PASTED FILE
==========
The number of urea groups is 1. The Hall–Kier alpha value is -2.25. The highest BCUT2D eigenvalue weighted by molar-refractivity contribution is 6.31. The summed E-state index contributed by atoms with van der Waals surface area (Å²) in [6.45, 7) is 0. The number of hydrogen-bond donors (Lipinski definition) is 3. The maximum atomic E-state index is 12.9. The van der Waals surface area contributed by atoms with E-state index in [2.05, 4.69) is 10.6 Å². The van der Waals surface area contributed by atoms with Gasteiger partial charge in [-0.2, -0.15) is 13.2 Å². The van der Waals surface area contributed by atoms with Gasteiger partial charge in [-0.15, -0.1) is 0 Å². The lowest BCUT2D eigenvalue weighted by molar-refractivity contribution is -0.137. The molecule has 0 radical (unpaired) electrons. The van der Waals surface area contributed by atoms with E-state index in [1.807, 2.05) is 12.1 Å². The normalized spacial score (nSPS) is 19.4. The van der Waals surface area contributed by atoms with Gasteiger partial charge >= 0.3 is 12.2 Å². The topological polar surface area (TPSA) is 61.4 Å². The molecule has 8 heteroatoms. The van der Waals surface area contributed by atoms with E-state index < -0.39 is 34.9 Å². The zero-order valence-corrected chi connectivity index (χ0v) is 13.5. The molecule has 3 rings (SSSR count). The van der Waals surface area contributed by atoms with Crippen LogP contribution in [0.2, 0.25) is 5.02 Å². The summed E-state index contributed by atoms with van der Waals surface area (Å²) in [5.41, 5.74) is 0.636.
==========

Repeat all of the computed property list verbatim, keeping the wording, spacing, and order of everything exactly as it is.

The number of urea groups is 1. The Hall–Kier alpha value is -2.25. The highest BCUT2D eigenvalue weighted by molar-refractivity contribution is 6.31. The summed E-state index contributed by atoms with van der Waals surface area (Å²) in [6.45, 7) is 0. The number of hydrogen-bond donors (Lipinski definition) is 3. The maximum atomic E-state index is 12.9. The van der Waals surface area contributed by atoms with E-state index in [2.05, 4.69) is 10.6 Å². The van der Waals surface area contributed by atoms with Gasteiger partial charge in [-0.2, -0.15) is 13.2 Å². The van der Waals surface area contributed by atoms with Gasteiger partial charge in [-0.15, -0.1) is 0 Å². The lowest BCUT2D eigenvalue weighted by molar-refractivity contribution is -0.137. The molecule has 0 radical (unpaired) electrons. The van der Waals surface area contributed by atoms with E-state index in [1.807, 2.05) is 12.1 Å². The normalized spacial score (nSPS) is 19.4. The van der Waals surface area contributed by atoms with Gasteiger partial charge >= 0.3 is 12.2 Å². The topological polar surface area (TPSA) is 61.4 Å². The molecule has 8 heteroatoms. The van der Waals surface area contributed by atoms with E-state index < -0.39 is 34.9 Å². The zero-order valence-corrected chi connectivity index (χ0v) is 13.5. The molecule has 3 rings (SSSR count). The van der Waals surface area contributed by atoms with Crippen LogP contribution in [0.2, 0.25) is 5.02 Å². The summed E-state index contributed by atoms with van der Waals surface area (Å²) in [5.41, 5.74) is 0.636.